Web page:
What Are Lionesses

Most of us are females aged 18 to infinity who have joined together in friendship and enjoy each others Company.

We pride ourselves on playing an active part in the local community, helping those less fortunate than ourselves, as well as enjoying a social life with like-minded individuals who come from all walks of life.

A Brief History

Lioness Clubs are part of Lions Clubs International, the largest service organisation in the world.  With over 1.4 million members in 44,000 communities around the globe, we take a ‘hands on role’ in improving the quality of life in the local community and the wider world.

Lioness Clubs began in America as a result of the success of the auxiliary clubs which were started for the wives of the all-male Lions Clubs.  The Lioness emblem and name were approved in 1975 and membership was open to any lady over the age of 18, whether or not she was married to a Lion.  The first Club to be formed was the Mount Pleasant Club, North Carolina on 24 December 1975.

The first Lioness Club in the British Isles was formed in Pontefract, West Yorkshire in 1977 and since then we have spread throughout the country. At present there are 11 Clubs in the British Isles, but there are many more, in countries all around the world. (Have a look at our International page)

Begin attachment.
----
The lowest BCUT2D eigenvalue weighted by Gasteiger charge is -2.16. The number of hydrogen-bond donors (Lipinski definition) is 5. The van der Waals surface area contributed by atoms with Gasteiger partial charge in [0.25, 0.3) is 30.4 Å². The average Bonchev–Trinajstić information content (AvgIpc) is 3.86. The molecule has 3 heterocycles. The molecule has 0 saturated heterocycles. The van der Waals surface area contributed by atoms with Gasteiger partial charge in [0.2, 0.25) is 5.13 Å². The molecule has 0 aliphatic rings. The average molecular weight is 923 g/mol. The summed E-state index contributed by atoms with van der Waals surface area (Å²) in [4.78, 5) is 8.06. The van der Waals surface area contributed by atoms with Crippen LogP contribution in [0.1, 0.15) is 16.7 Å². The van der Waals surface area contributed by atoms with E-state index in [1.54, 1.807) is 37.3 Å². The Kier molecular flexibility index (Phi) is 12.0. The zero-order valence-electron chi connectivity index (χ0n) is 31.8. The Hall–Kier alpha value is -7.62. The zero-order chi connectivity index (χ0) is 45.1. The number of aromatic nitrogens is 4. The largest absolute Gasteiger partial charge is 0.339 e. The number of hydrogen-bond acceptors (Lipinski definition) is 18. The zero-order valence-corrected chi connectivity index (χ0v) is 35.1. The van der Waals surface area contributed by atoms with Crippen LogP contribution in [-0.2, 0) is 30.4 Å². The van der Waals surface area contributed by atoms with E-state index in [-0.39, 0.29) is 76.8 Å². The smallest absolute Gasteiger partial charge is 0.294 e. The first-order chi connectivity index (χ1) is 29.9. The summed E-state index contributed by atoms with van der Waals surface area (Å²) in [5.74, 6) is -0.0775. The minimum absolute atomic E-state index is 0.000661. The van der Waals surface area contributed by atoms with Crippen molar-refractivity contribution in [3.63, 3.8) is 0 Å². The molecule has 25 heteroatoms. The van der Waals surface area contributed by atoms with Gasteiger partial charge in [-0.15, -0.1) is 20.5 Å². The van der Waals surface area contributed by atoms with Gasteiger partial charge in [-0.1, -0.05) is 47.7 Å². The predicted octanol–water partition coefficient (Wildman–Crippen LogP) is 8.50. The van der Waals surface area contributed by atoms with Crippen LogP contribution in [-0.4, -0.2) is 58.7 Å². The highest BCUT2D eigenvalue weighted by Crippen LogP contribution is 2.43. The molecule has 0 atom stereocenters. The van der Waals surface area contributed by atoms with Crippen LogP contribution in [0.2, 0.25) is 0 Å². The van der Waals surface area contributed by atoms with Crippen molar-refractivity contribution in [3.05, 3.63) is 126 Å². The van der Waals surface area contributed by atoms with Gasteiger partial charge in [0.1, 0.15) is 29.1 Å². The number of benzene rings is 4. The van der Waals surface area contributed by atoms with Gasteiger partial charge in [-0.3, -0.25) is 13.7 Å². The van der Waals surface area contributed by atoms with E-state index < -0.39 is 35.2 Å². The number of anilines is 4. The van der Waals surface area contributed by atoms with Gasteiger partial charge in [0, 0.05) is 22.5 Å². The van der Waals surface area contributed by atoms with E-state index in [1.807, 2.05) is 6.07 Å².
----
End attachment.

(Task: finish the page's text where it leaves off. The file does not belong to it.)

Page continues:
How the Lioness Clubs work

Lionesses are not just a group who get together over a cup of coffee.  We are a ‘professional’ organisation who hold regular business meetings not only as individual Clubs but also at area, national and even international level.

Nationally we are governed by a Committee of representatives from all areas in the British Isles.  This Committee is known as the Advisory Body and has a Chairman, Secretary, Treasurer and a Lion co-ordinator linking the organisation to Lions Club International Council of Governors for the same area.

Lioness Clubs are sponsored by their local Lions Club who support the activities of the Lioness Club.

Individual Clubs decide on their own way of working, providing they remain within the guidelines set down in the ‘Document of Understanding’ (the national guide book for Lionesses).  Clubs organise their own events as well as deciding how best to spend the money to help their local community and we are proud to say that as an organisation every penny raised from the public goes directly to charity.


The Patron of the Lions Clubs of the British Isles, HRH The Countess of Wessex, invited Lions and Lionesses to a special reception at Buckingham Palace. She was introduced to many guests including our IPMD Lioness Chairman Jeannette Morgan.

Lioness Jeannette (left) meeting HRH the Countess of Wessex at Buckingham Palace